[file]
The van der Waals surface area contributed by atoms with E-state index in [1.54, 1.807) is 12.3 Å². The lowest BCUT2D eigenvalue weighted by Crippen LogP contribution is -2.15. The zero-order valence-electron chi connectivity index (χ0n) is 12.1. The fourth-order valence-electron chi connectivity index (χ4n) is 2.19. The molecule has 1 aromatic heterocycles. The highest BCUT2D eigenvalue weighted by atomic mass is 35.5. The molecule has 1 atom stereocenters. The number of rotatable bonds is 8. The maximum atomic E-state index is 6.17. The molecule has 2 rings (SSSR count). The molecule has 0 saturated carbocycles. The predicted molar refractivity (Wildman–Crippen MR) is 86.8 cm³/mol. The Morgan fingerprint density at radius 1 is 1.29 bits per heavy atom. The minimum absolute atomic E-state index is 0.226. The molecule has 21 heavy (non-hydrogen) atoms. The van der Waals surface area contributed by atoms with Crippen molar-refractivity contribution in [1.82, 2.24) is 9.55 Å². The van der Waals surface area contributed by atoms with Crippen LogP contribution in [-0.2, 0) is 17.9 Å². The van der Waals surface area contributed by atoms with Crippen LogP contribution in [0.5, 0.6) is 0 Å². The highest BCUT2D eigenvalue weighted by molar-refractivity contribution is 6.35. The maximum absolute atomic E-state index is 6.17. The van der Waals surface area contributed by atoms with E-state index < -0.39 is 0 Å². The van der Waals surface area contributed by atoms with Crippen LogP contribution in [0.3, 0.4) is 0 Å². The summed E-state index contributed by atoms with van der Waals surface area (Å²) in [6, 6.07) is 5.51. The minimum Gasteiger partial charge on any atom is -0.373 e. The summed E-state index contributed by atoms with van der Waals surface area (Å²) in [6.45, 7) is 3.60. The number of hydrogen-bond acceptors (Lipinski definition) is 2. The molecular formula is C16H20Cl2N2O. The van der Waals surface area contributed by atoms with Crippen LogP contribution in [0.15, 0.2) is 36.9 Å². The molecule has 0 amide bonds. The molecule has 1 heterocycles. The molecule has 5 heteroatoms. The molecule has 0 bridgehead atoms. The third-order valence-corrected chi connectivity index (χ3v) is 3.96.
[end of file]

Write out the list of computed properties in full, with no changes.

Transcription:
The van der Waals surface area contributed by atoms with E-state index in [1.54, 1.807) is 12.3 Å². The lowest BCUT2D eigenvalue weighted by Crippen LogP contribution is -2.15. The zero-order valence-electron chi connectivity index (χ0n) is 12.1. The fourth-order valence-electron chi connectivity index (χ4n) is 2.19. The molecule has 1 aromatic heterocycles. The highest BCUT2D eigenvalue weighted by atomic mass is 35.5. The molecule has 1 atom stereocenters. The number of rotatable bonds is 8. The maximum atomic E-state index is 6.17. The molecule has 2 rings (SSSR count). The molecule has 0 saturated carbocycles. The predicted molar refractivity (Wildman–Crippen MR) is 86.8 cm³/mol. The Morgan fingerprint density at radius 1 is 1.29 bits per heavy atom. The minimum absolute atomic E-state index is 0.226. The molecule has 21 heavy (non-hydrogen) atoms. The van der Waals surface area contributed by atoms with Crippen molar-refractivity contribution in [1.82, 2.24) is 9.55 Å². The van der Waals surface area contributed by atoms with Crippen LogP contribution in [-0.2, 0) is 17.9 Å². The van der Waals surface area contributed by atoms with Crippen LogP contribution in [0.5, 0.6) is 0 Å². The highest BCUT2D eigenvalue weighted by molar-refractivity contribution is 6.35. The maximum absolute atomic E-state index is 6.17. The van der Waals surface area contributed by atoms with E-state index < -0.39 is 0 Å². The van der Waals surface area contributed by atoms with Crippen LogP contribution in [0.3, 0.4) is 0 Å². The summed E-state index contributed by atoms with van der Waals surface area (Å²) in [6, 6.07) is 5.51. The minimum Gasteiger partial charge on any atom is -0.373 e. The summed E-state index contributed by atoms with van der Waals surface area (Å²) in [6.45, 7) is 3.60. The number of hydrogen-bond acceptors (Lipinski definition) is 2. The molecular formula is C16H20Cl2N2O. The van der Waals surface area contributed by atoms with Crippen LogP contribution in [0.15, 0.2) is 36.9 Å². The molecule has 0 amide bonds. The molecule has 1 heterocycles. The molecule has 5 heteroatoms. The molecule has 0 bridgehead atoms. The third-order valence-corrected chi connectivity index (χ3v) is 3.96.